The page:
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Top Ten Most Unique Books
A Visit From the Goon Squad by Jennifer Egan
Every chapter in this book is different, it's almost like reading a group of interrelated short stories instead of a novel, but it's definitely a novel rather than a group of short stories (something that was argued about at length during the class the book was set for!) I mean, sure, lots of books have chapters with different styles, different narrators, different voices, but this book takes it to a whole other level. There is a chapter told entirely through Powerpoint presentation slides. And yet it still totally works as a narrative.
Rant by Chuck Palahniuk
This book is unique for two reasons - first of all its fascinating take on time-travel which I won't talk about too much here for fear of spoilers, and secondly its style. The synopsis describes it as an oral history. Essentially, it's a bunch of different people giving their versions of what happened, in my head it was like they were being interviewed for a TV show. It's mad, but it works. I loved it, the style more than the story here if I'm honest, so much so that I've been toying with the idea of doing something similar for years, I just haven't come up with a suitable plot yet!
Invisible Monsters by Chuck Palahniuk
If I'm honest, I could probably fill this entire list with Palahniuk's books, but I've restrained myself to just these two. This is actually my favourite of his, and it's utter madness. Seriously, I don't even have words to discuss it. Suffice it to say, nothing happens in the right order and you can't trust anything that you see or hear. Just don't read the last chapter. You absolutely do not need it. Seriously. Rip it out of the book before you start (that's how much I hate the last chapter - I am condoning book destruction)
Speechless by Hannah Harrington
How many main characters do you come across that can't speak? Chelsea's lack of speech is self-imposed, she decides not to say another word after sharing a piece of gossip that almost got someone killed, and she gets around it by writing things down for people, but it was still a really interesting read.
The Wasp Factory by Ian Banks
This book is insane. Seriously. I can't even. It continues to give me nightmares. Not very often, true, not like the first couple of years after I read it when I would have nightmares several times a week and also think about certain parts every time I closed my eyes, but still. It's stayed with me. And it's insane. I don't know what else I can say about it, frankly. It's just the strangest thing I've ever read.
The Sisters Brothers by Patrick DeWitt
This is an excellent book that not enough people have heard of. There's just something very special about it, which I didn't expect. Hell, I didn't expect to like it, I have no idea why I bought it. It's a Western, something I've never read, and it made me care about a horse. Seriously. I hate animals, horses terrify me, and I cried my eyes out over poor Tub. My eyes are watering just thinking about it now.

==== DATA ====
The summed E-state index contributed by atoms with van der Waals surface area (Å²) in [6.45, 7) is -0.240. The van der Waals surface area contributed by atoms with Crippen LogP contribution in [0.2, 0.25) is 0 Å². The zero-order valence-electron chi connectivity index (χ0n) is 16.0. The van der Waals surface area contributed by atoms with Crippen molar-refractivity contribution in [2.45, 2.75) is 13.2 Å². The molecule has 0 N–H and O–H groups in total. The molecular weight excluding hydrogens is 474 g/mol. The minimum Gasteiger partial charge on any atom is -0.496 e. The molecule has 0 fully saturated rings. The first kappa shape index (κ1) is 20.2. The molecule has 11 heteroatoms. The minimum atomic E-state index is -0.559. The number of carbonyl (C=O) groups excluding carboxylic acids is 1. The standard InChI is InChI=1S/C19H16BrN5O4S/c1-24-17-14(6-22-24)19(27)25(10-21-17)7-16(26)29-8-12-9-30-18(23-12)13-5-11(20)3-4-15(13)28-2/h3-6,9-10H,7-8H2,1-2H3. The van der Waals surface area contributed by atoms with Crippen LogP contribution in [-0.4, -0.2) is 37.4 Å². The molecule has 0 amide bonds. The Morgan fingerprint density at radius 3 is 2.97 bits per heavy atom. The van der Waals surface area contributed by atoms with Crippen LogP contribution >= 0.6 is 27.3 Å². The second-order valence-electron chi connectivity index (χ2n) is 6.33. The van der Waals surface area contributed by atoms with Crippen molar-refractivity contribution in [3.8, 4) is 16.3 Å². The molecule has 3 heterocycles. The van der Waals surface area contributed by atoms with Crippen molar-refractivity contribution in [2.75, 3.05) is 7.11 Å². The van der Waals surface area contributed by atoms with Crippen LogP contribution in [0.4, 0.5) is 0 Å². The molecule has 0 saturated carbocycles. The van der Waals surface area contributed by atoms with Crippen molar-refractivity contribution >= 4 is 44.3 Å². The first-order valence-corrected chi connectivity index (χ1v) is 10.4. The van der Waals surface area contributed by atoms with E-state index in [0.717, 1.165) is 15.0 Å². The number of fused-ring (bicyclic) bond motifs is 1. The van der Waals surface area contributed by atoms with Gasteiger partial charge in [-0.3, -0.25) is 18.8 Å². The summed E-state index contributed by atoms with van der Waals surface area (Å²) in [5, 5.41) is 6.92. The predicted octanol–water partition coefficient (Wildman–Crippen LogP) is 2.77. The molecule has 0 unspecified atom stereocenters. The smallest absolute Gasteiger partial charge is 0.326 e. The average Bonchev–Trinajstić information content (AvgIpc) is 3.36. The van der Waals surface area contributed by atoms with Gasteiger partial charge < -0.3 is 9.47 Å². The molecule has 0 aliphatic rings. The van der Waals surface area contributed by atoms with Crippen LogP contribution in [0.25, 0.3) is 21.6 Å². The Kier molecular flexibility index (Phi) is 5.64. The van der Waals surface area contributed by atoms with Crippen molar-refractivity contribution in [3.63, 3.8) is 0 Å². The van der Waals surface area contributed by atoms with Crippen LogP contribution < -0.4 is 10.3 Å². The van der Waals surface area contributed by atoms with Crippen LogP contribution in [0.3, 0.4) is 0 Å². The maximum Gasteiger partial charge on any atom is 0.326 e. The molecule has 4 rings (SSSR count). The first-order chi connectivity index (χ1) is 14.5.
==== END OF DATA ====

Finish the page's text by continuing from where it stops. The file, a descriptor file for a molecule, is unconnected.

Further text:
Peeps by Scott Westerfeld
I have read a lot of vampire books. A lot. Like, more than is probably healthy. This one had the most interesting take on them, it looks at what we consider vampirism as a parasite, people infected are parasite positives or peeps. Not only is it a fresh take on vampires, it also has a distinct format - the book alternates chapters between the story and some hideous informative pieces about parasites. Which I loved.
The Time Traveler's Wife by Audrey Niffenegger
This is the only book about time travel that's ever made me cry, but that's not why I've picked it. It's just such an interesting take on the idea of time travel - that it's something genetic, something that can't be controlled, something that is both a blessing and a curse. Okay, perhaps that last one isn't the most original idea, but all together they make up one of the most heartbreaking and original books I've ever read.
Pivot Point by Kasie West
Addie can see into her future - when faced with a choice, she can search both outcomes before making her decision. Her parents are splitting up and she has to decide whether she'll stay with her mother in their special compound or move with her father to the normal world. The book jumps between the two potential realities and is essentially two stories in one, but they overlap cleverly and - perhaps most impressive - neither one is boring. I genuinely didn't have a preferred one. I'd get to the end of a chapter and be annoyed that we were switching back to the other story, regardless of which one I was on at the time. I know that probably sounds mad, but damn does Kasie West know how to end a chapter!
All My Friends are Dead by Avery Monsen and Jory John
Yeeeeah, so I was struggling to fill this last slot. I genuinely thought of nine books really quickly and then couldn't come up with a tenth. So I was browsing through the books I've read on Goodreads and spotted this one. It's essentially a picture book for grown-ups - though I guess it might appeal to kids, too - and that's not something I've seen very often. Also, it's awesome and you deserve a copy.
So, that's my list. What are the most unique books you've ever read? What makes a book unique to you?